The history of human habitation of this area of Devon can be traced back more than 10,000 years to the Stone Age. Looking southwards from the towpath near Rock Bridge it isn’t hard to imagine that way back in the mists of time a small group of people wandered across a hilltop and then stopped to gaze in awe at what they saw. Laid out before them was a huge area of gently undulating land crossed by rivers and streams and bounded to the north, west and east by rolling hills rising to over 800 feet above sea level. The soil in the area was highly fertile, thanks to the underlying bedrock of red Permian sandstone which was laid down 280 million years earlier, when the area had been a desert . A constant supply of fresh water, shelter, fertile land and truly excellent views; what more could anyone ask for?
Today, wherever you look in Halberton, you will see how changes in society have left their mark.
The natural landscape became a managed landscape as a result of farming. By 1,500BC the process of enclosing land to create fields was under way. By the middle of the Iron Age the lowland areas of Devon had all been extensively cleared of woodland and the expansion the land area used for farming continued during the Roman and Anglo Saxon eras. The open field system was widely in use by the time of the Norman invasion (large fields were divided into strips which were allocated to individual families, retained for communal use or reserved for the sole use of the manorial lord). A few remnants of the local strip fields were recorded in the 1838 Tithe Map of Halberton, for example to the north east of Battens Farm. Later, particularly during the period from 1200 to 1400, most of the strip fields were enclosed into larger parcels of land more closely resembling the farmland that is so familiar today.
The built landscape that we see today developed over millenia; here are but a few examples. The Domesday Book (1086) records the existence of several farms in Halberton that are still in situ. At the time of the Norman invasion in 1066 an Anglo Saxon church probably existed on the site now occupied by St Andrews. The parish church was rebuilt in stone during the 13oos. In 1539 Halberton priory (now a private dwelling) was closed after more than 400 years and the last two Augustinian monks left Halberton village. The Grand Western Canal opened in 1814. The Methodist chapel was built in 1816. The railway halt opened at Halberton in 1927. The North Devon Link road opened in 1989.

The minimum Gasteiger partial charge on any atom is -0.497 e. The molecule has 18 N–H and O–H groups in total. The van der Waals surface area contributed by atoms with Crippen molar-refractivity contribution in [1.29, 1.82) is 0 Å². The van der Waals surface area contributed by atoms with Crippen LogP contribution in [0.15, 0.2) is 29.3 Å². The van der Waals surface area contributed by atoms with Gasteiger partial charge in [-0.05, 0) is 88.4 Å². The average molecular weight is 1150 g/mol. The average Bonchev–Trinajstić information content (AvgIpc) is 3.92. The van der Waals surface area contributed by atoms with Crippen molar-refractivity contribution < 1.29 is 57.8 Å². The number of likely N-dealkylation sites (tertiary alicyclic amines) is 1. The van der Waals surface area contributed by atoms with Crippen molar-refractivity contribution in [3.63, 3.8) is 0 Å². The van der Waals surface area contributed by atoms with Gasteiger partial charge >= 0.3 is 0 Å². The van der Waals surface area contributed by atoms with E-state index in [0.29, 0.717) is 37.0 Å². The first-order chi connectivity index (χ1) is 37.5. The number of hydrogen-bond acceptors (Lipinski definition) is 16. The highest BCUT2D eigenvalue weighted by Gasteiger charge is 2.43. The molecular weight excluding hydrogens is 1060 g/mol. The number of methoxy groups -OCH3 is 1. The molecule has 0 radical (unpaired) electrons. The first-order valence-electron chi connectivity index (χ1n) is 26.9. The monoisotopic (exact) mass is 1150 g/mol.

The parish of Halberton as we know it now (one of the largest in Devon in terms of geographic area) has a total population of over 2,000 people with around 900 living in the village itself in about 350 households. Only about 80 people (9% of the working population) work in Agriculture and Forestry; a massive reduction in numbers since early Victorian times. As jobs working on the land disappeared they have been replaced by work in the wholesale and retail trades, education, health and social work; in 2011 38% of all working people in the parish were employed in those trades. The full results of the 2011 census for Halberton are available at postcode level with maps if you click here.
In 1990 most of the village of Halberton was designated as a Conservation Area; an area of ‘special architectural or historic interest’.
There are 64 listed buildings in the parish, two of them Grade 1 (St Andrews Church and Moorstone Barton). You can get a full list of them all with a map and further details if you click here.
The Devon and Dartmoor Historic Environment Record lists all of the the known archaeology and historic environment for the county of Devon, including Dartmoor National Park. To see the lists for Halberton, click here, enter Halberton in the search box. Select ‘Devon and Dartmoor HER’ from the lists (then view all results). You can see the results on a map produced by Devon County Council; click here and follow the instructions.